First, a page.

“Come, come, Eva; you are only a child! You don’t know anything about these things,” said Marie; “besides, your talking makes my head ache.”
Marie always had a headache on hand for any conversation that did not exactly suit her.
Eva stole away; but after that, she assiduously gave Mammy reading lessons.
About this time, St. Clare’s brother Alfred, with his eldest son, a boy of twelve, spent a day or two with the family at the lake.
No sight could be more singular and beautiful than that of these twin brothers. Nature, instead of instituting resemblances between them, had made them opposites on every point; yet a mysterious tie seemed to unite them in a closer friendship than ordinary.
They used to saunter, arm in arm, up and down the alleys and walks of the garden. Augustine, with his blue eyes and golden hair, his ethereally flexible form and vivacious features; and Alfred, dark-eyed, with haughty Roman profile, firmly-knit limbs, and decided bearing. They were always abusing each other’s opinions and practices, and yet never a whit the less absorbed in each other’s society; in fact, the very contrariety seemed to unite them, like the attraction between opposite poles of the magnet.
Henrique, the eldest son of Alfred, was a noble, dark-eyed, princely boy, full of vivacity and spirit; and, from the first moment of introduction, seemed to be perfectly fascinated by the spirituelle graces of his cousin Evangeline.
Eva had a little pet pony, of a snowy whiteness. It was easy as a cradle, and as gentle as its little mistress; and this pony was now brought up to the back verandah by Tom, while a little mulatto boy of about thirteen led along a small black Arabian, which had just been imported, at a great expense, for Henrique.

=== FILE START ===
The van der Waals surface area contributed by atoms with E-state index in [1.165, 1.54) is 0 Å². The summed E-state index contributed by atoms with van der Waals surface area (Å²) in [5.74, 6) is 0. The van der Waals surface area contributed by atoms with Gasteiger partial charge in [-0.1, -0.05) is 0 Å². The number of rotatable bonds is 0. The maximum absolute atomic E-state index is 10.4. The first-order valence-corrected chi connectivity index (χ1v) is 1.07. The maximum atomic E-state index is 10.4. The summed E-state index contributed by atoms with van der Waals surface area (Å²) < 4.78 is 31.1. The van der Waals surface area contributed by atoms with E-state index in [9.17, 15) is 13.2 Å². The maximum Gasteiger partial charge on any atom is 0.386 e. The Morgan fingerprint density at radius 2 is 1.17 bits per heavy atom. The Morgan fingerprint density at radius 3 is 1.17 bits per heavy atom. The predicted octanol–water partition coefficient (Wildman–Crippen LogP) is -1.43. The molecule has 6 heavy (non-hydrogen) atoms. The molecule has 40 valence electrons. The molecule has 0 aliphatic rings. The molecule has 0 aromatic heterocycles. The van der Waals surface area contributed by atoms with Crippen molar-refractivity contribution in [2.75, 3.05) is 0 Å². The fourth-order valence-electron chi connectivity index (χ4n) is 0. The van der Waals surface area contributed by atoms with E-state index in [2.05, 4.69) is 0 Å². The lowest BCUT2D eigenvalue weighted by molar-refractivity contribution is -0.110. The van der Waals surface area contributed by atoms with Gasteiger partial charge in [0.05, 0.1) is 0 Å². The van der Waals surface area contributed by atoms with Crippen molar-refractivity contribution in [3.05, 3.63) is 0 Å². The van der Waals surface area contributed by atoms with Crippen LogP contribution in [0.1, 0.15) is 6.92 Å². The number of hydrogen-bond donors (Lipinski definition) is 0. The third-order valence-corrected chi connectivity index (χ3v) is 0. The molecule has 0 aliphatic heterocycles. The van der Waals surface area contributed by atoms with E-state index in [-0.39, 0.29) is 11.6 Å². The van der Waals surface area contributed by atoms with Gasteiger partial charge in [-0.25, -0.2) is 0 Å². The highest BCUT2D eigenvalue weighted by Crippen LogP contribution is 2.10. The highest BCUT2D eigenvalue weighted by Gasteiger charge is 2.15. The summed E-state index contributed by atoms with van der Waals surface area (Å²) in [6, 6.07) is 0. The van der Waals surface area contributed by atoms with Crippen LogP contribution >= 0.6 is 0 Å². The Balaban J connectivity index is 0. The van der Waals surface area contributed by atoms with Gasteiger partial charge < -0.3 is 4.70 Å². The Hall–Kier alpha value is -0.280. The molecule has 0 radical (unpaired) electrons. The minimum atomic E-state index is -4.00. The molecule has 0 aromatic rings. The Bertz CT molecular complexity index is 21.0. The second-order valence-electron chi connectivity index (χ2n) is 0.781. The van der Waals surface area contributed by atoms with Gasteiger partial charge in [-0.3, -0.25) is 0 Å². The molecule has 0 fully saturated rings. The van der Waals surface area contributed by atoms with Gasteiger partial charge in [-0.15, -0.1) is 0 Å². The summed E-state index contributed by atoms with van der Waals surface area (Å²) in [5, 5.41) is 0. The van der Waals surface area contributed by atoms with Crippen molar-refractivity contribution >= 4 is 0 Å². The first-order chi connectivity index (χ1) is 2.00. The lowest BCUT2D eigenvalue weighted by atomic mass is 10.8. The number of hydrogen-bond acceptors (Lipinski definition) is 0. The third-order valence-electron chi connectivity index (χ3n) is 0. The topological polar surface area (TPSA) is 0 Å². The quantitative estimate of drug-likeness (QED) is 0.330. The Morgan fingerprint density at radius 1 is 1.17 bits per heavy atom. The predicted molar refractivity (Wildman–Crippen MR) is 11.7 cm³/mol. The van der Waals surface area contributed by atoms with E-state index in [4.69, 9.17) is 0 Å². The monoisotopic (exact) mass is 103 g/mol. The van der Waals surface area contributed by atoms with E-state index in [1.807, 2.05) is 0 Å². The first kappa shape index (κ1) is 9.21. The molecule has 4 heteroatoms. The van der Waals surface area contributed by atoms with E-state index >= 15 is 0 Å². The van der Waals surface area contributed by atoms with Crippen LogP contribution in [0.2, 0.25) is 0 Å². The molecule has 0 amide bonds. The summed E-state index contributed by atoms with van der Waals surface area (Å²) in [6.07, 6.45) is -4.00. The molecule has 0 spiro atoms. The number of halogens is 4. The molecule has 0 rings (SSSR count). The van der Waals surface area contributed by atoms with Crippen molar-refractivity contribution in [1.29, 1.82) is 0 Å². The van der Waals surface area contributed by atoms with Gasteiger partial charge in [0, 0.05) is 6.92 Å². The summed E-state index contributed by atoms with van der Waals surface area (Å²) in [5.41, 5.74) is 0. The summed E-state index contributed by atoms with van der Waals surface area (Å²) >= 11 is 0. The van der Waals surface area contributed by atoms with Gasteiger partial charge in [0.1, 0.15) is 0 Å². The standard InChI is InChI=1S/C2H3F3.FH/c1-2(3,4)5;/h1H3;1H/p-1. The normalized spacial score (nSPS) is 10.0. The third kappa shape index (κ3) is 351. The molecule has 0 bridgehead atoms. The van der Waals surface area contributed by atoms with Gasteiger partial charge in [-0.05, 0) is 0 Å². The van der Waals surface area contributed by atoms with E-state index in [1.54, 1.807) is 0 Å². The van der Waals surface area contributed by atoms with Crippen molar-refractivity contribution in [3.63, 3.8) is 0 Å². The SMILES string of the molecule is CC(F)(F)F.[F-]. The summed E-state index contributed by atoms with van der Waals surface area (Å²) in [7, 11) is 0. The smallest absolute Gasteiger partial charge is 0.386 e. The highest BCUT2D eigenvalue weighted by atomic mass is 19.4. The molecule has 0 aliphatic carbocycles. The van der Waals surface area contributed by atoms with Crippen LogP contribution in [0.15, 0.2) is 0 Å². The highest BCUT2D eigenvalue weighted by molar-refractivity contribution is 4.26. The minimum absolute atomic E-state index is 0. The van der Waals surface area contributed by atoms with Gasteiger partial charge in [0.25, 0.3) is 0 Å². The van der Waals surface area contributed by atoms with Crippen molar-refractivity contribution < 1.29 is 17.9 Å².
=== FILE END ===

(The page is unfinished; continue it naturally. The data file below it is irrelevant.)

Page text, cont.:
Henrique had a boy’s pride in his new possession; and, as he advanced and took the reins out of the hands of his little groom, he looked carefully over him, and his brow darkened.
“What’s this, Dodo, you little lazy dog! you haven’t rubbed my horse down, this morning.”
“Yes, Mas’r,” said Dodo, submissively; “he got that dust on his own self.”
“You rascal, shut your mouth!” said Henrique, violently raising his riding-whip. “How dare you speak?”
The boy was a handsome, bright-eyed mulatto, of just Henrique’s size, and his curling hair hung round a high, bold forehead. He had white blood in his veins, as could be seen by the quick flush in his cheek, and the sparkle of his eye, as he eagerly tried to speak.
“Mas’r Henrique!—” he began.
Henrique struck him across the face with his riding-whip, and, seizing one of his arms, forced him on to his knees, and beat him till he was out of breath.
“There, you impudent dog! Now will you learn not to answer back when I speak to you? Take the horse back, and clean him properly. I’ll teach you your place!”